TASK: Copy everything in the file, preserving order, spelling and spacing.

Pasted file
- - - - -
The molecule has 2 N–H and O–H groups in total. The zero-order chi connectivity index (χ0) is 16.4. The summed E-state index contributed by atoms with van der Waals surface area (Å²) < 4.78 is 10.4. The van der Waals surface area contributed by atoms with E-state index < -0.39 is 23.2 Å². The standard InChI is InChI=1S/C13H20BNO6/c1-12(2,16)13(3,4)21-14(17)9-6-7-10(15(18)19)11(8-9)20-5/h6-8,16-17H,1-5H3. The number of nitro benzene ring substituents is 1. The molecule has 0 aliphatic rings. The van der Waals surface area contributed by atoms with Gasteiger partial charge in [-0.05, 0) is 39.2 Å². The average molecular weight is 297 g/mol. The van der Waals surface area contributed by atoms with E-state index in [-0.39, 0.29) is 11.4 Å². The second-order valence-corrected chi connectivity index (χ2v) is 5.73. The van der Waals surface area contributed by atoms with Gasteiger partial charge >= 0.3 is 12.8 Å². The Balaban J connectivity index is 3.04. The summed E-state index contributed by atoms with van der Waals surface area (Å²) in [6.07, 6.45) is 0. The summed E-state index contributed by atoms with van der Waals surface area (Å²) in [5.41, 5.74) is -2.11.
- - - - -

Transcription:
The molecule has 2 N–H and O–H groups in total. The zero-order chi connectivity index (χ0) is 16.4. The summed E-state index contributed by atoms with van der Waals surface area (Å²) < 4.78 is 10.4. The van der Waals surface area contributed by atoms with E-state index < -0.39 is 23.2 Å². The standard InChI is InChI=1S/C13H20BNO6/c1-12(2,16)13(3,4)21-14(17)9-6-7-10(15(18)19)11(8-9)20-5/h6-8,16-17H,1-5H3. The number of nitro benzene ring substituents is 1. The molecule has 0 aliphatic rings. The van der Waals surface area contributed by atoms with Gasteiger partial charge in [-0.05, 0) is 39.2 Å². The average molecular weight is 297 g/mol. The van der Waals surface area contributed by atoms with E-state index in [-0.39, 0.29) is 11.4 Å². The second-order valence-corrected chi connectivity index (χ2v) is 5.73. The van der Waals surface area contributed by atoms with Gasteiger partial charge >= 0.3 is 12.8 Å². The Balaban J connectivity index is 3.04. The summed E-state index contributed by atoms with van der Waals surface area (Å²) in [6.07, 6.45) is 0. The summed E-state index contributed by atoms with van der Waals surface area (Å²) in [5.41, 5.74) is -2.11.